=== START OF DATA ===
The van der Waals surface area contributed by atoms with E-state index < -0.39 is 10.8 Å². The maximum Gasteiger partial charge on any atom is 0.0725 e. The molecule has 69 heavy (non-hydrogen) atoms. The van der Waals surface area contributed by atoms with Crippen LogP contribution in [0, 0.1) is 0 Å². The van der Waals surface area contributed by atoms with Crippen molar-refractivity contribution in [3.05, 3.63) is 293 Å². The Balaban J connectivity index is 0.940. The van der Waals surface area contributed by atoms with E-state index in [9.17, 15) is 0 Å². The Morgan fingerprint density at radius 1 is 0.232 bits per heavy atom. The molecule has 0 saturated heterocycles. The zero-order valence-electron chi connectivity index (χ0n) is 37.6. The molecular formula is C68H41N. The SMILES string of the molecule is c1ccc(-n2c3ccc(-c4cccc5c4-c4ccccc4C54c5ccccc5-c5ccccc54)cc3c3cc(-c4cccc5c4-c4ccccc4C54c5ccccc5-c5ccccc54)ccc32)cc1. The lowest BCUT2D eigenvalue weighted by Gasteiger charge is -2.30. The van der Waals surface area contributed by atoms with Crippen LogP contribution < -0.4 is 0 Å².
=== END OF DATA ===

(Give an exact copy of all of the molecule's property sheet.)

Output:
The van der Waals surface area contributed by atoms with E-state index < -0.39 is 10.8 Å². The maximum Gasteiger partial charge on any atom is 0.0725 e. The molecule has 69 heavy (non-hydrogen) atoms. The van der Waals surface area contributed by atoms with Crippen LogP contribution in [0, 0.1) is 0 Å². The van der Waals surface area contributed by atoms with Crippen molar-refractivity contribution in [3.05, 3.63) is 293 Å². The Balaban J connectivity index is 0.940. The van der Waals surface area contributed by atoms with E-state index in [9.17, 15) is 0 Å². The Morgan fingerprint density at radius 1 is 0.232 bits per heavy atom. The molecule has 0 saturated heterocycles. The zero-order valence-electron chi connectivity index (χ0n) is 37.6. The molecular formula is C68H41N. The SMILES string of the molecule is c1ccc(-n2c3ccc(-c4cccc5c4-c4ccccc4C54c5ccccc5-c5ccccc54)cc3c3cc(-c4cccc5c4-c4ccccc4C54c5ccccc5-c5ccccc54)ccc32)cc1. The lowest BCUT2D eigenvalue weighted by Gasteiger charge is -2.30. The van der Waals surface area contributed by atoms with Crippen LogP contribution < -0.4 is 0 Å².